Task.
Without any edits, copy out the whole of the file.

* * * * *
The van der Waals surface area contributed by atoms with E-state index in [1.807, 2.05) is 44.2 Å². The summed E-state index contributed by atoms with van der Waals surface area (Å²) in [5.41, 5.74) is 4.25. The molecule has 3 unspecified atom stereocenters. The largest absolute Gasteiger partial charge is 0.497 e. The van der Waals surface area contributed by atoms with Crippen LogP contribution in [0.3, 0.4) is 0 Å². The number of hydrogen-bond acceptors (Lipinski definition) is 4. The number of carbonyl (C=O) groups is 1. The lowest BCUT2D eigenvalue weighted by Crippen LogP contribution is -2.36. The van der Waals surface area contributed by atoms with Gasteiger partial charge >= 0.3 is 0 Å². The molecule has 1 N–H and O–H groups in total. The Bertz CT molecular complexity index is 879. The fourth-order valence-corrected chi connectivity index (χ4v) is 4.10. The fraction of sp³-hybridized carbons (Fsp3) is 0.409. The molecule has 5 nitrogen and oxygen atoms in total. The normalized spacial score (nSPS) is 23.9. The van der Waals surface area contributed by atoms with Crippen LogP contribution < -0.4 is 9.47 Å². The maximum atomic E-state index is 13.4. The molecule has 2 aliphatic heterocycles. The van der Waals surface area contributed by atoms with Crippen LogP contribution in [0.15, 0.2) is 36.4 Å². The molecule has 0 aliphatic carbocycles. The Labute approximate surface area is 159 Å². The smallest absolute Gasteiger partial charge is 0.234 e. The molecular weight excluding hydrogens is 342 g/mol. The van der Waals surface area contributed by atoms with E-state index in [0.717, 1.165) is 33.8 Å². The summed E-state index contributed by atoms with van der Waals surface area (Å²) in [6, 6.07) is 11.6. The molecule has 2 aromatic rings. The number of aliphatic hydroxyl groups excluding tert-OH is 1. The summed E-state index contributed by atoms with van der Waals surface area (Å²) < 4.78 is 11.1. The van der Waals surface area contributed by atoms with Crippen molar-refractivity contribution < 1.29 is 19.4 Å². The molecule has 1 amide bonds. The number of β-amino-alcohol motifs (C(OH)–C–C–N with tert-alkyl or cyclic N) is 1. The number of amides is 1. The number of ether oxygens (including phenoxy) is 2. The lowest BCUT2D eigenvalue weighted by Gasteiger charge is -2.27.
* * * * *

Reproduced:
The van der Waals surface area contributed by atoms with E-state index in [1.807, 2.05) is 44.2 Å². The summed E-state index contributed by atoms with van der Waals surface area (Å²) in [5.41, 5.74) is 4.25. The molecule has 3 unspecified atom stereocenters. The largest absolute Gasteiger partial charge is 0.497 e. The van der Waals surface area contributed by atoms with Crippen LogP contribution in [0.3, 0.4) is 0 Å². The number of hydrogen-bond acceptors (Lipinski definition) is 4. The number of carbonyl (C=O) groups is 1. The lowest BCUT2D eigenvalue weighted by Crippen LogP contribution is -2.36. The van der Waals surface area contributed by atoms with Gasteiger partial charge >= 0.3 is 0 Å². The molecule has 1 N–H and O–H groups in total. The Bertz CT molecular complexity index is 879. The fourth-order valence-corrected chi connectivity index (χ4v) is 4.10. The fraction of sp³-hybridized carbons (Fsp3) is 0.409. The molecule has 5 nitrogen and oxygen atoms in total. The normalized spacial score (nSPS) is 23.9. The van der Waals surface area contributed by atoms with Crippen LogP contribution < -0.4 is 9.47 Å². The maximum atomic E-state index is 13.4. The molecule has 2 aliphatic heterocycles. The van der Waals surface area contributed by atoms with Crippen LogP contribution in [0.15, 0.2) is 36.4 Å². The molecule has 0 aliphatic carbocycles. The Labute approximate surface area is 159 Å². The smallest absolute Gasteiger partial charge is 0.234 e. The molecular weight excluding hydrogens is 342 g/mol. The van der Waals surface area contributed by atoms with E-state index in [0.717, 1.165) is 33.8 Å². The summed E-state index contributed by atoms with van der Waals surface area (Å²) in [6, 6.07) is 11.6. The molecule has 2 aromatic rings. The number of aliphatic hydroxyl groups excluding tert-OH is 1. The summed E-state index contributed by atoms with van der Waals surface area (Å²) < 4.78 is 11.1. The van der Waals surface area contributed by atoms with Crippen molar-refractivity contribution < 1.29 is 19.4 Å². The molecule has 1 amide bonds. The number of β-amino-alcohol motifs (C(OH)–C–C–N with tert-alkyl or cyclic N) is 1. The number of amides is 1. The number of ether oxygens (including phenoxy) is 2. The lowest BCUT2D eigenvalue weighted by Gasteiger charge is -2.27.